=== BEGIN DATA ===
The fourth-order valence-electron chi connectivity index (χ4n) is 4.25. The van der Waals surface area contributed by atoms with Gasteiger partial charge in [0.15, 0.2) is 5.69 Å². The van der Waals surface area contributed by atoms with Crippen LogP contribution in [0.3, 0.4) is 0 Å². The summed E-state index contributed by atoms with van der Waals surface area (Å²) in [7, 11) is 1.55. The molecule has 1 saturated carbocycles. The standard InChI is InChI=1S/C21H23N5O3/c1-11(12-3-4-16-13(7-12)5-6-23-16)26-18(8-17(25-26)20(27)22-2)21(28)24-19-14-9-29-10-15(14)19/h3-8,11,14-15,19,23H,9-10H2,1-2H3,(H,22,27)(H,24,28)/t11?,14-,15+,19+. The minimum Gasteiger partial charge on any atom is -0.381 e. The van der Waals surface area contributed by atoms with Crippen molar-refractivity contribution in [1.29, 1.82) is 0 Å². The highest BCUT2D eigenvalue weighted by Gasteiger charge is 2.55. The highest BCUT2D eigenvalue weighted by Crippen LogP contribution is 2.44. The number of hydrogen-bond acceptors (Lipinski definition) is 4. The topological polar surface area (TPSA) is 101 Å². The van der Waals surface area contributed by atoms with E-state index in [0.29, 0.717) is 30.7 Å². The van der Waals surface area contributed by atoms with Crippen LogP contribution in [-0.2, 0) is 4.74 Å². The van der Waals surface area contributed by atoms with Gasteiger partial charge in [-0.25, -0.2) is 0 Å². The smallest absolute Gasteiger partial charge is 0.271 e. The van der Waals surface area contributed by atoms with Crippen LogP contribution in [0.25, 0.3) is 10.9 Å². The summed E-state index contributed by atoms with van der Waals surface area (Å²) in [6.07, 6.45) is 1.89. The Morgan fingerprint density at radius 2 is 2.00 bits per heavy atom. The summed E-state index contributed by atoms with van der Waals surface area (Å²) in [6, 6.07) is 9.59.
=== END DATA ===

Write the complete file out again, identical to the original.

The fourth-order valence-electron chi connectivity index (χ4n) is 4.25. The van der Waals surface area contributed by atoms with Gasteiger partial charge in [0.15, 0.2) is 5.69 Å². The van der Waals surface area contributed by atoms with Crippen LogP contribution in [0.3, 0.4) is 0 Å². The summed E-state index contributed by atoms with van der Waals surface area (Å²) in [7, 11) is 1.55. The molecule has 1 saturated carbocycles. The standard InChI is InChI=1S/C21H23N5O3/c1-11(12-3-4-16-13(7-12)5-6-23-16)26-18(8-17(25-26)20(27)22-2)21(28)24-19-14-9-29-10-15(14)19/h3-8,11,14-15,19,23H,9-10H2,1-2H3,(H,22,27)(H,24,28)/t11?,14-,15+,19+. The minimum Gasteiger partial charge on any atom is -0.381 e. The van der Waals surface area contributed by atoms with Crippen molar-refractivity contribution in [1.29, 1.82) is 0 Å². The highest BCUT2D eigenvalue weighted by Gasteiger charge is 2.55. The highest BCUT2D eigenvalue weighted by Crippen LogP contribution is 2.44. The number of hydrogen-bond acceptors (Lipinski definition) is 4. The topological polar surface area (TPSA) is 101 Å². The van der Waals surface area contributed by atoms with E-state index in [0.29, 0.717) is 30.7 Å². The van der Waals surface area contributed by atoms with Crippen LogP contribution in [-0.2, 0) is 4.74 Å². The van der Waals surface area contributed by atoms with Gasteiger partial charge in [-0.25, -0.2) is 0 Å². The smallest absolute Gasteiger partial charge is 0.271 e. The van der Waals surface area contributed by atoms with Crippen LogP contribution in [0.25, 0.3) is 10.9 Å². The summed E-state index contributed by atoms with van der Waals surface area (Å²) in [6.07, 6.45) is 1.89. The Morgan fingerprint density at radius 2 is 2.00 bits per heavy atom. The summed E-state index contributed by atoms with van der Waals surface area (Å²) in [6, 6.07) is 9.59.